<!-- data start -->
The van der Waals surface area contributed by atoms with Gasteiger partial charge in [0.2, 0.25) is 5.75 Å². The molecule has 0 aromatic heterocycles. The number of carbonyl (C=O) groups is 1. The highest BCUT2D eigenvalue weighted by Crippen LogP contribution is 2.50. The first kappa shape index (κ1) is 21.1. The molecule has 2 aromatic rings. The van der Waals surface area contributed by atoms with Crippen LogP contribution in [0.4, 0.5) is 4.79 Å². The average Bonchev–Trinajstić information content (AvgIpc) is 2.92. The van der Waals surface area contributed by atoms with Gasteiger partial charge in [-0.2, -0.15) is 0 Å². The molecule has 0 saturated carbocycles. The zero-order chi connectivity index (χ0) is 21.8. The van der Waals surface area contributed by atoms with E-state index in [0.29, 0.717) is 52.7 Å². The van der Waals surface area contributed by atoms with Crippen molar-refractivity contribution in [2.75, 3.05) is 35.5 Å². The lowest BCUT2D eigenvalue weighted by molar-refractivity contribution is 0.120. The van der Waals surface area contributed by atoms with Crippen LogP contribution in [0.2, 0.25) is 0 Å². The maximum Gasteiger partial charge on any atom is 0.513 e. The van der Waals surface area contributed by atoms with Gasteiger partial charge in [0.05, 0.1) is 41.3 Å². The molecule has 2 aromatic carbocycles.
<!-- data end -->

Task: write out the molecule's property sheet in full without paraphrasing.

The van der Waals surface area contributed by atoms with Gasteiger partial charge in [0.2, 0.25) is 5.75 Å². The molecule has 0 aromatic heterocycles. The number of carbonyl (C=O) groups is 1. The highest BCUT2D eigenvalue weighted by Crippen LogP contribution is 2.50. The first kappa shape index (κ1) is 21.1. The molecule has 2 aromatic rings. The van der Waals surface area contributed by atoms with Crippen LogP contribution in [0.4, 0.5) is 4.79 Å². The average Bonchev–Trinajstić information content (AvgIpc) is 2.92. The van der Waals surface area contributed by atoms with Gasteiger partial charge in [-0.2, -0.15) is 0 Å². The molecule has 0 saturated carbocycles. The zero-order chi connectivity index (χ0) is 21.8. The van der Waals surface area contributed by atoms with E-state index in [0.29, 0.717) is 52.7 Å². The van der Waals surface area contributed by atoms with Crippen molar-refractivity contribution in [2.75, 3.05) is 35.5 Å². The lowest BCUT2D eigenvalue weighted by molar-refractivity contribution is 0.120. The van der Waals surface area contributed by atoms with Crippen LogP contribution in [0.2, 0.25) is 0 Å². The maximum Gasteiger partial charge on any atom is 0.513 e. The van der Waals surface area contributed by atoms with Gasteiger partial charge in [0.05, 0.1) is 41.3 Å². The molecule has 2 aromatic carbocycles.